The Unexpected Way The Musical Valley Girl Pays Tribute To The Beloved Cult Original

Photo: Atlantic Releasing Corp/Kobal/Shutterstock.
Screenwriter Amy Talkington was nine months pregnant when she pitched her vision for a musical Valley Girl remake — more than a decade ago. 
“I spent my entire first six months nursing while listening to ‘80s pop songs,” she told Refinery29 over the phone. “My daughter has a strong fondness and connection to them, more than nursery songs.”
As it turns out, that was the easy part of what would become an uphill battle to get the film out into the world. Talkington wrote her draft, a director was attached to helm the project — and then, in 2010, MGM Studios went bankrupt. The project sat on a shelf for two or three years until the company emerged from its financial woes. “It miraculously made it through a transition to a completely new MGM, with all new people,” Talkington said. “Then, it was a matter of finding the right director and getting it back on track.”
That’s when Rachel Lee Goldenberg stepped onto the scene. “I was initially drawn to the idea of recreating the L.A. early ‘80s punk scene,” she said. “That discovery that Julie makes of going from her home into this cool new world and discovering this whole music and arts scene that she has no idea about? I actually had a similar experience in high school going from my small town into the nearest dirty city of Wooster, MA, and going to these punk shows and falling in love with the scene, and realizing that the world can be bigger.”
Based on Martha Coolidge’s 1983 classic starring Deborah Foreman and Nicholas Cage, the musical frames the story of titular Valley girl Julie (Foreman in the original, Happy Death Day’s Jessica Rothe in the remake) as a vivid, dance number-filled memory. After her teenage daughter (Camila Morrone) breaks up with her boyfriend in present day Los Angeles, a now grown-up Julie (Alicia Silverstone) recounts her own brush with first love back in the ‘80s. Saddled with a long-term jock boyfriend Tommy (Michael Bowen in the original, controversial YouTuber Logan Paul in the remake) she doesn’t quite care about, Julie feels like she’s just going through the motions: mall, food court, aerobics, rinse, repeat. That is, until a chance meeting with bad boy Randy (Cage in the original, The Knight Before Christmas’ Josh Whitehouse in the remake) sends her on the adventure of a lifetime. What follows is an explosion of color, leg warmers, and leather jackets as we’re thrown into the musical version of one of cinema’s most beloved coming-of-age stories.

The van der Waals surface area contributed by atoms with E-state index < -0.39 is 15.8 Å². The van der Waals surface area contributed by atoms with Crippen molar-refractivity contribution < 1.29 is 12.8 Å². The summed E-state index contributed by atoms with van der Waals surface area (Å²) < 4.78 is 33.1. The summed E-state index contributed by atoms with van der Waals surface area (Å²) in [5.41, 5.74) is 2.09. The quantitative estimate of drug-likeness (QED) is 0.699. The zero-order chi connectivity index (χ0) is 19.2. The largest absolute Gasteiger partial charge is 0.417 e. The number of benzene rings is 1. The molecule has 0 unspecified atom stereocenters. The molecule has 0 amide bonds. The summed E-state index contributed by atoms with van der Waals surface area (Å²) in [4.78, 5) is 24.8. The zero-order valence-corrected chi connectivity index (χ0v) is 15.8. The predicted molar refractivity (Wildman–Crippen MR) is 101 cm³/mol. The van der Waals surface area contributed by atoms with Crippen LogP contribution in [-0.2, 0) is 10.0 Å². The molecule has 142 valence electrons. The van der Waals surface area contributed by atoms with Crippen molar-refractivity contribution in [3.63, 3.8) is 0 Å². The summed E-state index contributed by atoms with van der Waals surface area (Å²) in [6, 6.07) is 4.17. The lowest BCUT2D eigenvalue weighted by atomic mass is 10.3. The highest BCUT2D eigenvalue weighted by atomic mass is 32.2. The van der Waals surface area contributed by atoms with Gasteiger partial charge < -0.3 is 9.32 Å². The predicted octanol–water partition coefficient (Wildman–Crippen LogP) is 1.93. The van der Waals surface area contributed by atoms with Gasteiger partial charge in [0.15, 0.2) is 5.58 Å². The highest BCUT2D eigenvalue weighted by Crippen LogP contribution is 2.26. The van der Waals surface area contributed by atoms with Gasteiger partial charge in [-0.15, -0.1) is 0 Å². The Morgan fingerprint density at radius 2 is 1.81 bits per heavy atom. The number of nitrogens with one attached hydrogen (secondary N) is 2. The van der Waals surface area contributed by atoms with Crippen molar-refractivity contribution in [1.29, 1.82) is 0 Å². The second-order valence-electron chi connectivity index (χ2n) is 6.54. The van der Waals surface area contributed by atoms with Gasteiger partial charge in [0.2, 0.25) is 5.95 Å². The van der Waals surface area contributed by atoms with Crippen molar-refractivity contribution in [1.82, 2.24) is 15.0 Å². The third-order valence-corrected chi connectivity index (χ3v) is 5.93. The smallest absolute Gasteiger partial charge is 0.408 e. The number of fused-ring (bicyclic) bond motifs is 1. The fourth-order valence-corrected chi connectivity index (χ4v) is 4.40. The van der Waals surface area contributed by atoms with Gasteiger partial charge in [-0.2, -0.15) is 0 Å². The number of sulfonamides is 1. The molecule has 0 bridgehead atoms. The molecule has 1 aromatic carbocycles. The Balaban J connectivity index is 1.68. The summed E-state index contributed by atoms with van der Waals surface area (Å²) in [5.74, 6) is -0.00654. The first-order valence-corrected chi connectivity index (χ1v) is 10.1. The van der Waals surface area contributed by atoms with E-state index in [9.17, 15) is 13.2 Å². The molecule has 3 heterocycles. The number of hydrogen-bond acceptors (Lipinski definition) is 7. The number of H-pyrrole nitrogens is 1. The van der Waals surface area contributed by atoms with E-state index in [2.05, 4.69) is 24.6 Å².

Ahead, Talkington and Goldenberg share their memories of the original film, and the importance of having women in charge on the remake. 
Refinery29: Describe the first time you watched the original Valley Girl  — what stuck out to you?
Amy Talkington: I was a tween in Dallas sitting on our leather couch, and my phone rang and it was my best friend. She was like ‘Oh my god you have to turn on the TV, there’s the hottest guy in this movie called Valley Girl!’ So of course I tuned in, and immediately fell in love with him and the movie both. At the time, it felt this glimpse into what it really was to be a teenager, and a peek into this whole subculture of the Valley. It felt so real and authentic, it had an edge to it that was unexpected, and of course, I fell completely in love with Nicholas Cage.”
He’s so hot in that movie!
A.T.: He’s so fucking cool, but he’s also unapologetically romantic and able to speak his feelings. It feels like a rare combination and it’s so appealing. 
Do you think that has anything to do with the film being directed by a woman?
A.T.: Yes — there’s so much about the movie that feels like it’s from the female perspective. To me, one of the most memorable scenes — that haunted me and scared me a little bit — is the one between Elizabeth Daly and Michael Bowen. The lore goes, I don’t know if this is true, that there was a certain amount of T&A [movie speak for “tits and ass”] required to be in the movie, and this is how Martha Cooldige was gonna show those boobs: In this very real, dark scene about a teenage asshole. 
“It’s really cool that Rachel directed the remake — I’m grateful that a previously female-directed movie wasn’t directed by a man [the second time around].”
The musical has been in the works for a while — what was the process of getting it made?
Rachel Lee Goldenberg: “I was sent the script that Amy had been working on, and I related to  Julie’s journey. That was so thrilling! As a director who loves all the different tools of storytelling, a period musical just gives you all those elements. You can be really expressionistic with the music, period design, and choreography.”
A.T. : “One of the reasons I wanted to retell the story was because of my own experience. I didn’t grow up in the Valley; I grew up in North Dallas in the kind of shiny, pop-y Galleria neighborhood. By the time I was about Julie’s age I discovered the edgy part of town with warehouses and a happening music scene, and experimental theater and art. One thing that was important to me to work into this reimagining was making it not just a love story. In my experience, I didn’t just find love there — I also found myself as an artist. I tried to infuse that into the remake.”